Amid the tales of sequestration travails, observing the response by Yellowstone National Park to a 5% cut in the National Park Service’s budget reveals just what priorities are being applied by administrators.

Yellowstone Superintendent Dan Wenk’s handling of the situation: freeze permanent hires, hire fewer seasonal employees, and delay plowing entrances to the park by two weeks, resulting in late openings. In response to Wenk’s decision, local business owners that would be hurt by the delayed opening (estimated loss at $250,000) banded together via the chambers of congress to provide equipment and personnel to facilitate plowing, reviewed in detail by Bill Croke at the American Spectator.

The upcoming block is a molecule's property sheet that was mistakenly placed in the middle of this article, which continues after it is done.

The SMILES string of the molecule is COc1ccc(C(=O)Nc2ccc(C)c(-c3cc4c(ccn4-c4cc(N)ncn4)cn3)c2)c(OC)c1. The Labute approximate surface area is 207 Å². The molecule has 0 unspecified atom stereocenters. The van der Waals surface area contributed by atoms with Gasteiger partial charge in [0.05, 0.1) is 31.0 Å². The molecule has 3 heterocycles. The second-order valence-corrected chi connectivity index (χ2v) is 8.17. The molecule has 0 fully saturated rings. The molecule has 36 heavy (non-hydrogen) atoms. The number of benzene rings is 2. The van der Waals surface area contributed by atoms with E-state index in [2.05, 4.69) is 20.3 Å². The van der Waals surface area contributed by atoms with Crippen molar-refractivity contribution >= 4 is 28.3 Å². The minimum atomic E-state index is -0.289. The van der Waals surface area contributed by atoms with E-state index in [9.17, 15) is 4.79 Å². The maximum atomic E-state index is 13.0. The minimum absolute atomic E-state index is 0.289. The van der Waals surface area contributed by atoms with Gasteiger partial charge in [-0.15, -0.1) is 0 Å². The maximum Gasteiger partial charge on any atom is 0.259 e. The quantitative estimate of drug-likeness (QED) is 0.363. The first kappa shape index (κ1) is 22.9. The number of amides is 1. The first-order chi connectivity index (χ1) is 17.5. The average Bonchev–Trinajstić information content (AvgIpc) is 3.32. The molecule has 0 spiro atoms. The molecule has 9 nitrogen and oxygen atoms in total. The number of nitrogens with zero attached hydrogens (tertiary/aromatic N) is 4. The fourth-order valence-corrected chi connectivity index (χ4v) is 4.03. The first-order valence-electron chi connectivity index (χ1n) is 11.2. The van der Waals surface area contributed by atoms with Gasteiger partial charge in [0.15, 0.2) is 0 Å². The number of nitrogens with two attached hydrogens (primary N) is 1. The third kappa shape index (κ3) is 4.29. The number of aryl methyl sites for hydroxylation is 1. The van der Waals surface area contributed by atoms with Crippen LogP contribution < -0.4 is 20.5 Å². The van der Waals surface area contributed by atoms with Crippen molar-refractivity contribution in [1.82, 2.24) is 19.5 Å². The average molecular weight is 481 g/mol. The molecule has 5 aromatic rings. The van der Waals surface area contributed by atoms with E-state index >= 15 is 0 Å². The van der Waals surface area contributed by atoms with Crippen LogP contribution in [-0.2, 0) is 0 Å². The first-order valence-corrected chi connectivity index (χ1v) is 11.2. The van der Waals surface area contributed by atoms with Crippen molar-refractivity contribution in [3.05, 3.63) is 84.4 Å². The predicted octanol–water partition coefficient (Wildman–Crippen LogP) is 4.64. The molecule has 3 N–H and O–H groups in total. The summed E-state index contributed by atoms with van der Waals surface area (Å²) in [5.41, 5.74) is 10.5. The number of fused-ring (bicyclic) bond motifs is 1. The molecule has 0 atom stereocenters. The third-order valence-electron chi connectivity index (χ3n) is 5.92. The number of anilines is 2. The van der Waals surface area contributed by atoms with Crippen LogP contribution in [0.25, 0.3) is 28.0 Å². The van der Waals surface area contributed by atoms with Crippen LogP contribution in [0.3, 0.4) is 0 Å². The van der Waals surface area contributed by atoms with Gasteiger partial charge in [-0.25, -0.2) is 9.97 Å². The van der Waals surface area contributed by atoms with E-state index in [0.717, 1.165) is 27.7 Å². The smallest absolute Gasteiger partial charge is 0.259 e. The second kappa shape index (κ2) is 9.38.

Yet what has been lost in this story is Wenk’s inability to make a different type of cut.

I spoke with a resident of Jackson, WY, a gateway community to Yellowstone, who mentioned the recent construction of a network of bike paths that go up into the park, each path afforded bridges to cross rivers. The use of park rangers to put forth environmental evangelization — is there room for a cut there, at least in order to save the communities $250,000 in lost business?

Is Wenk setting the correct priorities? And what is the purpose of the national park: to be open to the public, in this case by allocating funds to plowing the roads, or to enable a quite different set of priorities?